For more examples, see this article on Incidentally, the leaked database has even become the source material for a play.

Identifying Users of Search Engines

A handful of odd internet sessions and searches won’t disclose much about you. As the AOL case made clear, however, several months’ worth of data can sometimes reveal more than enough to identify an internet user, even if no names were attached to the publicly available data.

As it happens, AOL did possess most of the names to go with the data, not to mention email addresses, postal addresses, and credit card details.


There are four main ways to prevent any search engine company assembling information about your searching activity:

Delete Their Cookies

Deleting cookies is very easy – see our Internet Privacy page for details.

Change Your IP Address

Many users with domestic broadband connections keep their internet sessions going for weeks, months, or even years at a time. During a session, the IP address will normally remain unchanged. Every search made during each session can be related to that session’s single IP address.

So change your IP address from time to time. Break the connection by simply switching off your broadband router for a while, and you will normally be allocated a different IP address the next time you switch it back on.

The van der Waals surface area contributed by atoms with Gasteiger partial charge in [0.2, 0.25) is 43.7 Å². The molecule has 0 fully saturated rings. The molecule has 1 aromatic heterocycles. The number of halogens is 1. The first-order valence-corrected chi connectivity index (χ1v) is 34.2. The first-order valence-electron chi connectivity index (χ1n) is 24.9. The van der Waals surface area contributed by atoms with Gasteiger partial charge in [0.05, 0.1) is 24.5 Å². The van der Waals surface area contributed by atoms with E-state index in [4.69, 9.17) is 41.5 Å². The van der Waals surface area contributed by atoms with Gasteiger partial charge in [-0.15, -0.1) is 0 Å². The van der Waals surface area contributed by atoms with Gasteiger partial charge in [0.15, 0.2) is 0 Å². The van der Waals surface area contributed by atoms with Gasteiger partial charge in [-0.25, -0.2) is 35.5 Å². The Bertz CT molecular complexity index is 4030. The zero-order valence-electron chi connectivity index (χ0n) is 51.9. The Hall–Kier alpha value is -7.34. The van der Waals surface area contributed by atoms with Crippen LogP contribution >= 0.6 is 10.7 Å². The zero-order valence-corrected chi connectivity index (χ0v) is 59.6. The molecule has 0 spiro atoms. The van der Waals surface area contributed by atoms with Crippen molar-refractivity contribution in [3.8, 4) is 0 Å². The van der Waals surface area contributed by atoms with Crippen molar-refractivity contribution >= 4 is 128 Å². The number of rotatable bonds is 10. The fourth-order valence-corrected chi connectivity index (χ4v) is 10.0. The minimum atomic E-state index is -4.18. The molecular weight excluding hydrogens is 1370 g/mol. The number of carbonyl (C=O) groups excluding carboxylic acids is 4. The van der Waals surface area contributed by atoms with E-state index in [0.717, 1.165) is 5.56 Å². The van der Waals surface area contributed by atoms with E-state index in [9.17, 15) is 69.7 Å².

Search Anonymously

The best way to search anonymously is to use one of these search engines:

None of these three record their users’ data. Startpage and IXquick are two versions of the same search engine, with minor differences. Duck Duck Go, despite its rather silly name, offers an extra privacy feature. Unlike other search engines, it does not send your search terms to the websites you visit as the result of a search.

All three allow the use of a secure and encrypted connection (https rather than http), which prevents the monitoring of data that passes between the user’s computer and the search engine’s servers, albeit at the cost of a slightly longer waiting time.

Duck Duck Go provides these two amusing and very informative graphics that illustrate what happens to naïve web users who allow search engines to build a profile of their interests:

Disguise Your IP Address

You can also search anonymously by disguising your IP address. Some websites, known as ‘anonymizers’, offer an encryption service that allows you to surf while keeping your IP address hidden from the websites you visit, which include, of course, search engines’ websites:

There are some companies that offer similar services but which require you to install their software on your computer. They charge a monthly fee, but they usually allow a free trial period:

Corrupt Their Records

The search terms you use will paint an accurate picture of you only if those search terms are authentic. So add some background noise: from time to time, search using words and phrases that don’t have any relevance to your life or your interests. You can do this automatically by using Track Me Not, an extension for the Firefox and Chrome web browsers.